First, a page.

Nintendo’s Game Builder Garage lets everyone be a game developer

Nintendo’s foray into experimental creativity and education continues, announcing Game Builder Garage for Nintendo Switch.

Nintendo’s foray into experimental creativity continues, announcing Game Builder Garage, a new piece of software for the Nintendo Switch platform allowing you to create and share your own videogames.

As shown in a reveal trailer, Game Builder Garage uses a visual form of programming, sorting different functions and objects into creatures called ‘Nodons’. By selecting and connecting different Nodons together, you can add controls to objects, along with various conditions. One example shown included connecting a Stick Nodon with a Person Nodon programs an avatar controllable with an analogue stick, which can be further tinkered to add other action inputs like a jump button.

Game Builder Garage includes an interactive Lesson Mode designed to teach you the basics of visual programming using its Nodon system. These lessons also have checkpoints throughout so you can test what you’ve learned through solving assigned puzzles and tasks.

Not just confined to structured lessons, Game Builder Garage also has a Free Programming mode, where you can freely swap between programming and gameplay screens to work on and test your creations. From the trailer and Nintendo’s announcement, there are plenty of possibilities and genres to try making, including side-scrolling shooters, kart racers, platformers, and all sorts of micro games in between.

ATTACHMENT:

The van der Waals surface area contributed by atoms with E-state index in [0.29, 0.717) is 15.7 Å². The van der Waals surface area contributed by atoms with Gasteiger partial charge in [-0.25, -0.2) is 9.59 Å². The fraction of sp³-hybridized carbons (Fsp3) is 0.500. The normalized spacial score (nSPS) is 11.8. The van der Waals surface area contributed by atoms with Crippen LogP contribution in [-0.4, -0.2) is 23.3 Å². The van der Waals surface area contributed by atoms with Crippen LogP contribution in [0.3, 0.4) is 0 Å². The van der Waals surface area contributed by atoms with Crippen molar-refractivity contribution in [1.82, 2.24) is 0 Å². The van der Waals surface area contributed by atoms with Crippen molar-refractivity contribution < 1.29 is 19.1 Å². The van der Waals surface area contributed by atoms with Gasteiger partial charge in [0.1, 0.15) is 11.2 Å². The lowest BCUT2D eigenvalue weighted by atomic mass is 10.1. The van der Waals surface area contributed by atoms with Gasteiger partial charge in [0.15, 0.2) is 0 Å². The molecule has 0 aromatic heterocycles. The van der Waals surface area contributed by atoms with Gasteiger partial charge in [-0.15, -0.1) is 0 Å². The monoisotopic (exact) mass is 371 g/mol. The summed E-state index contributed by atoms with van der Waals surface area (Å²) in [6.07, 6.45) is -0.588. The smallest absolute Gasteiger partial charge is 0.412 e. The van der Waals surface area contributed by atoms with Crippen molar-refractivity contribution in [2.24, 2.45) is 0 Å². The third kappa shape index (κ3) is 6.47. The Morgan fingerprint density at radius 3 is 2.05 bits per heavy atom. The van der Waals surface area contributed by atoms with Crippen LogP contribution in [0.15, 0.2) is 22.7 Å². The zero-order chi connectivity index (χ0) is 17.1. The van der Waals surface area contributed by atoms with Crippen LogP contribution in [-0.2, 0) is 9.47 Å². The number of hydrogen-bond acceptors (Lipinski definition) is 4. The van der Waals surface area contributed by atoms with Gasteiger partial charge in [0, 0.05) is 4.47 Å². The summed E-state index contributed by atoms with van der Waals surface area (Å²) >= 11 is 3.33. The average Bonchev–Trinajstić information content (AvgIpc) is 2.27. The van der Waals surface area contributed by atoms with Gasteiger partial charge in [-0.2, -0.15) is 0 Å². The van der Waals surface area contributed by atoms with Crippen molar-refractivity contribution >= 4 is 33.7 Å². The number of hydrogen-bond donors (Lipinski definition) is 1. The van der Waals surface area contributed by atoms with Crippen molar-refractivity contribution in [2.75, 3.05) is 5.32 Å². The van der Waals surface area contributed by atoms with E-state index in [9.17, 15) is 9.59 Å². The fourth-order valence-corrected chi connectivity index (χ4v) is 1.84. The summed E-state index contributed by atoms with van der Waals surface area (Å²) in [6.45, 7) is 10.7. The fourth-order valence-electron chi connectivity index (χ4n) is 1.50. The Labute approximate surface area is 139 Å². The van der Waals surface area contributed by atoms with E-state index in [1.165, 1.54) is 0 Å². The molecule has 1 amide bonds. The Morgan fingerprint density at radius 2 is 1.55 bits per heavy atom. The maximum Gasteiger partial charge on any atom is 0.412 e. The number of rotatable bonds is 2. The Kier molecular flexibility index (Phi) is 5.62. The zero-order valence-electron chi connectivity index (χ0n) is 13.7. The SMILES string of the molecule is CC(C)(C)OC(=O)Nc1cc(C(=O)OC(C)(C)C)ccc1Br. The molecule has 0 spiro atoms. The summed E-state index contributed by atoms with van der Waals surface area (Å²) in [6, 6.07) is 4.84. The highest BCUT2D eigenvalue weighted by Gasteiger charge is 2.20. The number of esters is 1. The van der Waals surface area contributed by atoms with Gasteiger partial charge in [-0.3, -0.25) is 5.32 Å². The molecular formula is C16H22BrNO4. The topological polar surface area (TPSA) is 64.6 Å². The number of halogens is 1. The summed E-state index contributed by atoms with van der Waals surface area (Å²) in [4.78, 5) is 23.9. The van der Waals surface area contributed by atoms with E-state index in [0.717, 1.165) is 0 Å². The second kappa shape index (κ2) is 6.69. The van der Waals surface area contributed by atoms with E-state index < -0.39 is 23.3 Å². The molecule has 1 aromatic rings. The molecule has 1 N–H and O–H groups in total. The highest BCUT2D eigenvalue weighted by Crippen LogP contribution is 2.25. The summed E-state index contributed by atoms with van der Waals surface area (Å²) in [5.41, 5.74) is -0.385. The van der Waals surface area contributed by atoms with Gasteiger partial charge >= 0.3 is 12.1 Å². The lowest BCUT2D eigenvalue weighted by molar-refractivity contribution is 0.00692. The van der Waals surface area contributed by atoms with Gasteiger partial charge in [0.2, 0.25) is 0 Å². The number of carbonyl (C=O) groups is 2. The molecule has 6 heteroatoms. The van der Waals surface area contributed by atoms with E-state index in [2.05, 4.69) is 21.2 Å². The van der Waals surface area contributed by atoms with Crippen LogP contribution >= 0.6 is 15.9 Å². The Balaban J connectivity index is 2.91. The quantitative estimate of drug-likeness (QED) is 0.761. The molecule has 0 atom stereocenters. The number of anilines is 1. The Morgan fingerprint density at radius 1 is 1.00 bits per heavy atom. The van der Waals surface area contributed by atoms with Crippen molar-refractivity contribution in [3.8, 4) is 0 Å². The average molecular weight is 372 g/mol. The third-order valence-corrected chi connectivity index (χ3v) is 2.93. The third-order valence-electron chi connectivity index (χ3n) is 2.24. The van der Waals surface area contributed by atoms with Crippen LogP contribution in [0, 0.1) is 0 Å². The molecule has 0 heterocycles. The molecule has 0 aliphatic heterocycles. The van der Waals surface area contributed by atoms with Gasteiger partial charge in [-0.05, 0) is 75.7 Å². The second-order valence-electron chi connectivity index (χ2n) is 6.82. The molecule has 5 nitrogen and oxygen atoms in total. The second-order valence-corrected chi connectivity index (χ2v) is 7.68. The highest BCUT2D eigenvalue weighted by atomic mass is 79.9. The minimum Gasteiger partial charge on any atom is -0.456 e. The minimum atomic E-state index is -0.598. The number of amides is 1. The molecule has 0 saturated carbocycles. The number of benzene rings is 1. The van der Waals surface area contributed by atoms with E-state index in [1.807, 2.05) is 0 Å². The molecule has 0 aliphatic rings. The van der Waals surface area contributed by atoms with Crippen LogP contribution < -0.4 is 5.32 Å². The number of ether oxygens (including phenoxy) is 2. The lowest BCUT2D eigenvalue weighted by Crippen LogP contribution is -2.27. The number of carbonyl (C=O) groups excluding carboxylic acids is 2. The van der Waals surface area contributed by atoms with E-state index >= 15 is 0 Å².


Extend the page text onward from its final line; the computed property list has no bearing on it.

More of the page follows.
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For people who want an extra level of control over their programming, Game Builder Garage also lets you connect a compatible mouse to the Nintendo Switch dock’s USB port, which will make connecting Nodons more streamlined.

You’ll also be able to share Game Builder Garage creations online, in addition to checking out others’ games too. It promises to be a shared development community, with games created by other players available to dissect through Free Programming mode, so you can figure out how something was made.

This isn’t Nintendo’s first venture into creative software in recent years, with the Japanese company releasing Nintendo Labo in 2018, combining cardboard construction with videogames, and the popular Super Mario Maker series giving everyone tools to make their own Mario levels. Across other platforms, Dreams is a game for PlayStation 4 focused on user-generated content, and is made by UK-based developer Media Molecule, whose Studio Director Siobhan Reddy grew up in Australia and was recently awarded a BAFTA Fellowship. Other games with less of a programming slant, but still allows players to create unique experiences, include household names such as Minecraft and Roblox.

Game Builder Garage will release 11 June 2021 for the Nintendo Switch in stores and via the Nintendo eShop at a retail price of $49.95.

 
Chris Button
About the Author
Chris Button is an award-nominated writer for Screenhub based in Adelaide, who specialises in videogames and technology. His words have appeared on Junkee, GameSpot, Byteside and plenty more. He loves all things screen-related, sport, and small fluffy animals.   Chris also uses Twitter more than he probably should.
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